Guang people

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The Guan people are an ethnic group found almost in all parts of Ghana, including the Nkonya tribe, the Gonja, Anum, Larteh, Nawuri and Ntsumburu.

Total population
Regions with significant populations
Guan, French
Related ethnic groups

They primarily speak the Guan languages of the Niger-Congo language family.[2] They make up 3.7% of the population of Ghana.[3]

Guans are believed to be the first settlers in the modern day Ghana that migrated from the Mossi region of modern Burkina around 1000 A.D.[4] They are scattered across all the regions in Ghana. Guans speak distinct languages which are different from the major languages in Ghana except Gonja. However, some of these Guan languages are influenced by major languages in Ghana, depending on where a particular Guan tribe is located. Guans in the Eastern region include Anum, Boso, Larteh, Okere, and Kyerepong. Guans in the Volta Region include Buem, Nkonya, Likpe,Amedzofe, Vane etc. In the central region we have the Efutu, Awutu and Senya and Bawjiase areas. The Gonja people are in the north and part of Brong Ahafo, Bono and Ahafo. The Nawuri people live in parts of North and Parts of Oti Region, they mostly live at the eastern end of Salaga district; on the west bank of the Volta Lake/Oti River, some 70 kilometers north of Kete Krachi. Guans being the first settlers in Ghana, some were assimilated into the cultures of the major ethnic groups in the various regions we have today. Thus, some indigenes of Kpeshie in Greater Accra and Nzema, Sefwi, Ahanta etc. in the Western and Western Noth region may also trace their roots to Guans. The indigenes of most of the Fantes in the central region including Asebu, Edna, Aguafo etc. as well as Agona can also trace their origins from Guans. At present it is accepted that the Guan people can be found in twelve (13) regions in Ghana: Oti, Northern, North East, Savannah, Bono, Ahafo, Central, Western North, Western, Eastern, Volta and Brong Ahafo Regions. They are very tolerant and live as commoners in their various environment. They speak the languages of the major ethnic group where they are found natively and speak their distinct languages at home.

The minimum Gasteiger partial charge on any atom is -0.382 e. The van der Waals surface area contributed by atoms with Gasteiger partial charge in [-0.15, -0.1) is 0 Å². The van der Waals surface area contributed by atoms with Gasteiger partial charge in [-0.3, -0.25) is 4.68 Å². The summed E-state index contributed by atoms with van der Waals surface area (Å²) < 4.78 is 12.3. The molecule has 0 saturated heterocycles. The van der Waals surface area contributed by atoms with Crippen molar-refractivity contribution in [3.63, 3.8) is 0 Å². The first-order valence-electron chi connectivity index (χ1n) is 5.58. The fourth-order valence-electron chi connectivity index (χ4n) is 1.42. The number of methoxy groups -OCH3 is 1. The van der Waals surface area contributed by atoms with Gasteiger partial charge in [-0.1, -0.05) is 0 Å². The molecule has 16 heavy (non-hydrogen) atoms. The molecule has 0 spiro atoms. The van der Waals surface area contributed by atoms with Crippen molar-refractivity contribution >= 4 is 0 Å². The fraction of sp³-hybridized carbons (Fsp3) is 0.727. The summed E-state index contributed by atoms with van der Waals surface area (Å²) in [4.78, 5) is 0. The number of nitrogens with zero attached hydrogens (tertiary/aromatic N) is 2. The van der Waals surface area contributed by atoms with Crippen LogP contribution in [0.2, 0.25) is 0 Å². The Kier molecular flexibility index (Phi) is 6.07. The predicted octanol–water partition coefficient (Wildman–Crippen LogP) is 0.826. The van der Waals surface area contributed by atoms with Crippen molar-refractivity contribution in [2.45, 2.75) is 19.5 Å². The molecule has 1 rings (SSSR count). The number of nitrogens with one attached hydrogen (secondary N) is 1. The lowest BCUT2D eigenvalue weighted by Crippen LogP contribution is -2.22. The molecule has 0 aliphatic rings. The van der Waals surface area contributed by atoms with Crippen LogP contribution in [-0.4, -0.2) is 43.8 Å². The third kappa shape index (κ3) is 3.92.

Nawuris are Guan-speaking; the Gonjas are not part of the Guan speaking people.


  1. ^ "Africa :: Ghana — The World Factbook - Central Intelligence Agency". Retrieved 2020-08-16.
  2. ^ "Guan". Britannica. Encyclopædia Britannica Online.
  3. ^ "Africa :: Ghana — The World Factbook - Central Intelligence Agency". Retrieved 2020-08-16.
  4. ^ "Ghana Ethnic Groups: Guan".